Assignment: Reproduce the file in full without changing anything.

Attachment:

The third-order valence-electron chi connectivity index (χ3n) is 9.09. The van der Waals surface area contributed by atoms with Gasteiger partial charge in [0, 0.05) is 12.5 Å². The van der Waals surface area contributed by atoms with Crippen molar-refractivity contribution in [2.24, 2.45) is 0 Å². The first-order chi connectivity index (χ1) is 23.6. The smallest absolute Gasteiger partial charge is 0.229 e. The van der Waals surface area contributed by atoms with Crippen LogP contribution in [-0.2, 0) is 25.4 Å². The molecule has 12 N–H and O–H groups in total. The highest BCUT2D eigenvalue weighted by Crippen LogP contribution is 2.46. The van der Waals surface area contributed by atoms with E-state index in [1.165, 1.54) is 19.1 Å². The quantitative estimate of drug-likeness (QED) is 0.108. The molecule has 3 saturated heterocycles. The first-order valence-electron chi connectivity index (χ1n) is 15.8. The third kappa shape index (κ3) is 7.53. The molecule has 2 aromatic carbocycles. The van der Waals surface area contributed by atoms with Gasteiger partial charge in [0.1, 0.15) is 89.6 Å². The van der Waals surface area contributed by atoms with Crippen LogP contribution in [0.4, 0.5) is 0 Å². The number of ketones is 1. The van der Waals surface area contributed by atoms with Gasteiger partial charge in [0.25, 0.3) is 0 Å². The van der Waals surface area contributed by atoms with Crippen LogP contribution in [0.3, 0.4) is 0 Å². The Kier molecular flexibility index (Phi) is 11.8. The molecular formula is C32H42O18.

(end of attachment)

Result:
The third-order valence-electron chi connectivity index (χ3n) is 9.09. The van der Waals surface area contributed by atoms with Gasteiger partial charge in [0, 0.05) is 12.5 Å². The van der Waals surface area contributed by atoms with Crippen molar-refractivity contribution in [2.24, 2.45) is 0 Å². The first-order chi connectivity index (χ1) is 23.6. The smallest absolute Gasteiger partial charge is 0.229 e. The van der Waals surface area contributed by atoms with Crippen LogP contribution in [-0.2, 0) is 25.4 Å². The molecule has 12 N–H and O–H groups in total. The highest BCUT2D eigenvalue weighted by Crippen LogP contribution is 2.46. The van der Waals surface area contributed by atoms with E-state index in [1.165, 1.54) is 19.1 Å². The quantitative estimate of drug-likeness (QED) is 0.108. The molecule has 3 saturated heterocycles. The first-order valence-electron chi connectivity index (χ1n) is 15.8. The third kappa shape index (κ3) is 7.53. The molecule has 2 aromatic carbocycles. The van der Waals surface area contributed by atoms with Gasteiger partial charge in [0.1, 0.15) is 89.6 Å². The van der Waals surface area contributed by atoms with Crippen LogP contribution in [0.4, 0.5) is 0 Å². The number of ketones is 1. The van der Waals surface area contributed by atoms with Gasteiger partial charge in [0.25, 0.3) is 0 Å². The van der Waals surface area contributed by atoms with Crippen LogP contribution in [0.3, 0.4) is 0 Å². The Kier molecular flexibility index (Phi) is 11.8. The molecular formula is C32H42O18.